The Washington Post
Publishers Weekly
This slim volume, derived from lectures Fukuyama presented at Cornell in 2003, picks up one of the loose threads from his decade-old The End of History and the Last Man. He asserts that the lack of "organizational tradition" in "failed or weak" nations such as Afghanistan and Haiti represents the greatest threat to an orderly world. He argues that the United States, and the West in general, after rightly intervening in such states either militarily or economically (most often through the IMF or World Bank), have failed to transfer institutional and public- and private-sector know-how to needy countries. The goal is to "create self-sustaining state institutions that can survive the withdrawal of outside intervention," though Fukuyama acknowledges that the developed world has failed, setting people up for "large disappointments." The author quickly surveys other recent theories-Sen, Kagan, Huntington-and concludes that the answer lies in providing states with internal organizational structure and, above all, with a culture that enables strong leaders and government institutions to enforce capitalist and free-market values. Since he sees the "international community" represented by the United Nations as a myth because it lacks a military, the mantle of leadership must be worn by the U.S., at great risk to itself. While Fukuyama's ideas will no doubt be much discussed, parts of this book are too technical to appeal to a broad readership. Agent, Esther Newberg at ICM. (May) Copyright 2004 Reed Business Information.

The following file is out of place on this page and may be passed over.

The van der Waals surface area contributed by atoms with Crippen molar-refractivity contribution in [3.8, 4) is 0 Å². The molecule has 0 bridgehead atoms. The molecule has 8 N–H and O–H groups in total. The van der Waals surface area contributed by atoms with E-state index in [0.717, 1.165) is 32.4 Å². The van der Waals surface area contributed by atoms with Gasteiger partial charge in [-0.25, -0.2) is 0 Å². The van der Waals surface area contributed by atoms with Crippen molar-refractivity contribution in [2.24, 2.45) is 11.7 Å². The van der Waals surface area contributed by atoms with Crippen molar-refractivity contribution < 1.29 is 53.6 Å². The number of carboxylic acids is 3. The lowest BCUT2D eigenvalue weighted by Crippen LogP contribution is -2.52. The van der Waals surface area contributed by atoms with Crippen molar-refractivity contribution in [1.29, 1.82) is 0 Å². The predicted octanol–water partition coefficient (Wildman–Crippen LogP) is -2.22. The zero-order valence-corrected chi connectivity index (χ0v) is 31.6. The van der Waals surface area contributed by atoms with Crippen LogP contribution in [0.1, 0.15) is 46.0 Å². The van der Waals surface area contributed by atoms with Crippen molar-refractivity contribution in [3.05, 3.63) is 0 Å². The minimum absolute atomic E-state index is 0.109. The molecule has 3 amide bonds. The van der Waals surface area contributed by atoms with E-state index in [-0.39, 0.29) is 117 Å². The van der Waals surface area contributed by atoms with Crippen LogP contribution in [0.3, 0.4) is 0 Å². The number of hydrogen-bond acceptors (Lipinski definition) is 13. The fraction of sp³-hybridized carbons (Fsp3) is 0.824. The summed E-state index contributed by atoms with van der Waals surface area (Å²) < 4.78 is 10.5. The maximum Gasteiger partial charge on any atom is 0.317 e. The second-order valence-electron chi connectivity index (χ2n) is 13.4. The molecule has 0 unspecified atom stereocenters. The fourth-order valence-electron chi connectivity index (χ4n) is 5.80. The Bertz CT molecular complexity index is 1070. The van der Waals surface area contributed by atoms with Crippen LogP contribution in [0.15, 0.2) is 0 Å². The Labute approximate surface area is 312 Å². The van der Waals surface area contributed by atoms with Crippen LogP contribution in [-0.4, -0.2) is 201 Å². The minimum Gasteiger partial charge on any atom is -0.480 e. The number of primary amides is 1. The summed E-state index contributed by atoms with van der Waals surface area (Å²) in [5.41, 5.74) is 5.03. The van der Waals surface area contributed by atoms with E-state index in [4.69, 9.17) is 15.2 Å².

Foreign Affairs